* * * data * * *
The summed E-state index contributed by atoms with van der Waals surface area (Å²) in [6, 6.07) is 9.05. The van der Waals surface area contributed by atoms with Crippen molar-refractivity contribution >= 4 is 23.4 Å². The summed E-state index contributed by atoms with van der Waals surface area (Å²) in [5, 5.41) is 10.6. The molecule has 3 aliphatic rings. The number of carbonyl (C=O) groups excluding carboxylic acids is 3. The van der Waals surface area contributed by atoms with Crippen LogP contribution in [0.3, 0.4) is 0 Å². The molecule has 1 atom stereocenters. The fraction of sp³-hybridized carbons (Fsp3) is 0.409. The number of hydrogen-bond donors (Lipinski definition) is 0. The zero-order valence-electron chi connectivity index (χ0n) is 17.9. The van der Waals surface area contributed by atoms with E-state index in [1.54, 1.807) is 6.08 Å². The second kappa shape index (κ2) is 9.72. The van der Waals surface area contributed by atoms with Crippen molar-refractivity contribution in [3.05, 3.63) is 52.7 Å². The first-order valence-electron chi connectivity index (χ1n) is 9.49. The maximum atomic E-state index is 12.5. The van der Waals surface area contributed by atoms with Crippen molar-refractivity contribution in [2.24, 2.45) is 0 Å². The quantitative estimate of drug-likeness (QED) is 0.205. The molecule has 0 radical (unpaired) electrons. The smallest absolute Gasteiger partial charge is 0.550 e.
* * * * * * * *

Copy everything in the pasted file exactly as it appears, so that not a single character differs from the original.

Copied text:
The summed E-state index contributed by atoms with van der Waals surface area (Å²) in [6, 6.07) is 9.05. The van der Waals surface area contributed by atoms with Crippen molar-refractivity contribution >= 4 is 23.4 Å². The summed E-state index contributed by atoms with van der Waals surface area (Å²) in [5, 5.41) is 10.6. The molecule has 3 aliphatic rings. The number of carbonyl (C=O) groups excluding carboxylic acids is 3. The van der Waals surface area contributed by atoms with Crippen LogP contribution in [0.3, 0.4) is 0 Å². The molecule has 1 atom stereocenters. The fraction of sp³-hybridized carbons (Fsp3) is 0.409. The number of hydrogen-bond donors (Lipinski definition) is 0. The zero-order valence-electron chi connectivity index (χ0n) is 17.9. The van der Waals surface area contributed by atoms with E-state index in [1.54, 1.807) is 6.08 Å². The second kappa shape index (κ2) is 9.72. The van der Waals surface area contributed by atoms with Crippen molar-refractivity contribution in [3.05, 3.63) is 52.7 Å². The first-order valence-electron chi connectivity index (χ1n) is 9.49. The maximum atomic E-state index is 12.5. The van der Waals surface area contributed by atoms with Crippen molar-refractivity contribution in [2.24, 2.45) is 0 Å². The quantitative estimate of drug-likeness (QED) is 0.205. The molecule has 0 radical (unpaired) electrons. The smallest absolute Gasteiger partial charge is 0.550 e.